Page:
The third day of my Ecuadorean odyssey in the able care of Renato and Paola of Pululahua Hostal was our unofficial Chocó Endemics day. The Chocó Region is an Endemic Bird Area that encompasses 100,000 square kilometers of varied habitat in western Colombia and Ecuador. With its profusion of humid, wet, and super-wet forests, the Chocó region is considered one of the wettest regions on dry land. As we all know, water means life, and in this case, an explosion of species diversity that has resulted in plenty of exciting bird species found nowhere else on Earth.

As one proceeds west from the Ecoruta along the Quito-Calacali-Esmeraldas highway, elevation drops from a lofty but still modest by Ecuadorean standards 2000 meters down to below 300 meters. Each incremental decrease in elevation introduces an almost entirely new suite of birds. Consequently, birders in the Chocó Region cover a lot of ground.

When Renato and I were planning our blitzkreig itinierary, I agonized about this specific leg of our trip. The Mindo Cloudforest Foundation (MCF), a staunch and highly effective supporter of Ecuadorean avian conservation and ecotourism, makes the decision process pretty tough. Down at around 300 meters lies their Rio Silanche Bird Sanctuary, 200 acres of primary and regenerating lowland forest and former plantaion land. Further east on the other hand is Milpe Bird Sanctuary, a steep, forested river valley that covers an altitudinal range from 1020-1150m.

Both MCF sanctuaries shelter important Chocó endemics. Unfortunately for the time-pressed traveler, they offer different options. Rio Silanche is home to Chocó species one would normally have to trek to Esmeraldas or Colombia to see, beauties like Purple-chested Hummingbird, Double-banded Graytail, Griscom’s Antwren, Stub-tailed Antbird, Black-tipped Cotinga, Slate-throated Gnatcatcher, Scarlet-breasted Dacnis, Scarlet-and-white Tanager, and Blue-whiskered Tanager. Milpe Bird Sanctuary presents other equally attractive endemics like Plumbeous Forest-Falcon, Club-winged Manakin, Long-wattled Umbrellabird, and Glistening-green Tanager. El Milpe is also deemed the easiest place in the world to find the elusive Moss-backed Tanager, a species which somehow captured my imagination above the others.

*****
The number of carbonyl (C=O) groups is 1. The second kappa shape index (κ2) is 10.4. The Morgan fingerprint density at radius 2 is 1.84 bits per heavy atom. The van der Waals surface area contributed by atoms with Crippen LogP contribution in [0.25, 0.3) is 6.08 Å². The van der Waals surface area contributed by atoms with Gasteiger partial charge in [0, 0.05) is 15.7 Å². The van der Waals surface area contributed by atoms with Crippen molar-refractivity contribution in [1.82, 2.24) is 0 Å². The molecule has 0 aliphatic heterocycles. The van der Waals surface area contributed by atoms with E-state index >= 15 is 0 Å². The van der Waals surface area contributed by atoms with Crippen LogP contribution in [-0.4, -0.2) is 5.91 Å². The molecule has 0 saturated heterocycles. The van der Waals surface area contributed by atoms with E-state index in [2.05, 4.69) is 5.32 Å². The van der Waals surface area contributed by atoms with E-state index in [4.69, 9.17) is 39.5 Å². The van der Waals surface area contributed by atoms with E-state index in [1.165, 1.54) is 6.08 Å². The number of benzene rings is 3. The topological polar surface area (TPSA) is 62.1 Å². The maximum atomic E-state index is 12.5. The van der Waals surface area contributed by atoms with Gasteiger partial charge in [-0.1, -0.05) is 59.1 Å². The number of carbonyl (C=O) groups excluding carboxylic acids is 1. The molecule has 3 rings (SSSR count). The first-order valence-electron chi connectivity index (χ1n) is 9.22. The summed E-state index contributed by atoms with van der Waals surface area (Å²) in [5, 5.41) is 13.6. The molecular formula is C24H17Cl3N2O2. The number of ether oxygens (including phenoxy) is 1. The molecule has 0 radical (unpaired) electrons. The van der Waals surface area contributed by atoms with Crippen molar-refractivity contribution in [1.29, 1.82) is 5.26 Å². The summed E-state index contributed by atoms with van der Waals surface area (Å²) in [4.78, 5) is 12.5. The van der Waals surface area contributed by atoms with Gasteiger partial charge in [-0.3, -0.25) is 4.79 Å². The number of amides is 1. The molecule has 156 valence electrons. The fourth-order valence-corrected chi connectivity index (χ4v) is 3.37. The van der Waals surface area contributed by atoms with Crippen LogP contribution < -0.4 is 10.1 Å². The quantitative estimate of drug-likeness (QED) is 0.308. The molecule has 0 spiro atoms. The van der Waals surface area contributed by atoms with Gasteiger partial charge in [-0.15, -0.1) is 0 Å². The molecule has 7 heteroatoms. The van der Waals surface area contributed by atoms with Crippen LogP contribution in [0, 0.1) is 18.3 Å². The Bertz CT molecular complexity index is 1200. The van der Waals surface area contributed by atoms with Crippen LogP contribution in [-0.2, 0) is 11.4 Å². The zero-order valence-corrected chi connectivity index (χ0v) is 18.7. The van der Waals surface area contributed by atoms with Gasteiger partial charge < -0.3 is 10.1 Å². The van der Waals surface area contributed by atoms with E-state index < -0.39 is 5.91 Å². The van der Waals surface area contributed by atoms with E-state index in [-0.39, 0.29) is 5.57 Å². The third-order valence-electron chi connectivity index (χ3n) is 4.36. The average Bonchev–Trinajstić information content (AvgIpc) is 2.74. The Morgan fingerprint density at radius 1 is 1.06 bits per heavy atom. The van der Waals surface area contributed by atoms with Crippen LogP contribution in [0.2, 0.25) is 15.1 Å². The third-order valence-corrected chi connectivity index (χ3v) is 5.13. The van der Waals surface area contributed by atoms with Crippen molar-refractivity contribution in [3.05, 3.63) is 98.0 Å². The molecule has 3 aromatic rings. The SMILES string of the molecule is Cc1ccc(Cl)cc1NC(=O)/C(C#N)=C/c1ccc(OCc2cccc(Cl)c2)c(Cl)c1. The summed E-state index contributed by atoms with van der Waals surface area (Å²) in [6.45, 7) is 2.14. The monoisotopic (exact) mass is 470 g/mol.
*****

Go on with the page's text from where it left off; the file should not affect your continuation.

After much internal debate and aggressive comparisons of the site lists, I felt good about Renato’s recommendation of El Milpe. I just wanted to see a Moss-backed Tanager. In the end, this hand-wringing over which sanctuary would yield the most endemics was entirely academic; the trip to Milpe Bird Sanctuary was washed out! As wet as Mangaloma was, El Milpe was infinitely worse to the extent that we simply could not see birds. Disaster!

Believe it or not, all was not lost. Renato was confident that, even in the midst of the monsoon, he could lead us to the lek of the coveted Club-winged Manakin. To my amazement, he was as good as his word, finding the exact torrent-tossed thicket in which cowered a gorgeous male manakin. One more Chocó endemic down!

Club-winged Manakin

With massive regret, we had to leave El Milpe. Apart from the manakin, some bedraggled hummingbirds, and a sole, soaking wet American Redstart, the local birds were all tucked in until the storm passed. What a shame. Milpe Bird Sanctuary is a world-class refuge and another of Ecuador’s admirable conservation triumphs. Next time, I’ll take my time so I don’t have to choose between MCF sanctuaries.

Written by Mike
Mike is a leading authority in the field of standardized test preparation, but he's also a traveler who fully expects to see every bird in the world. Besides founding 10,000 Birds in 2003, Mike has also created a number of other entertaining but now extirpated nature blog resources, particularly the Nature Blog Network and I and the Bird.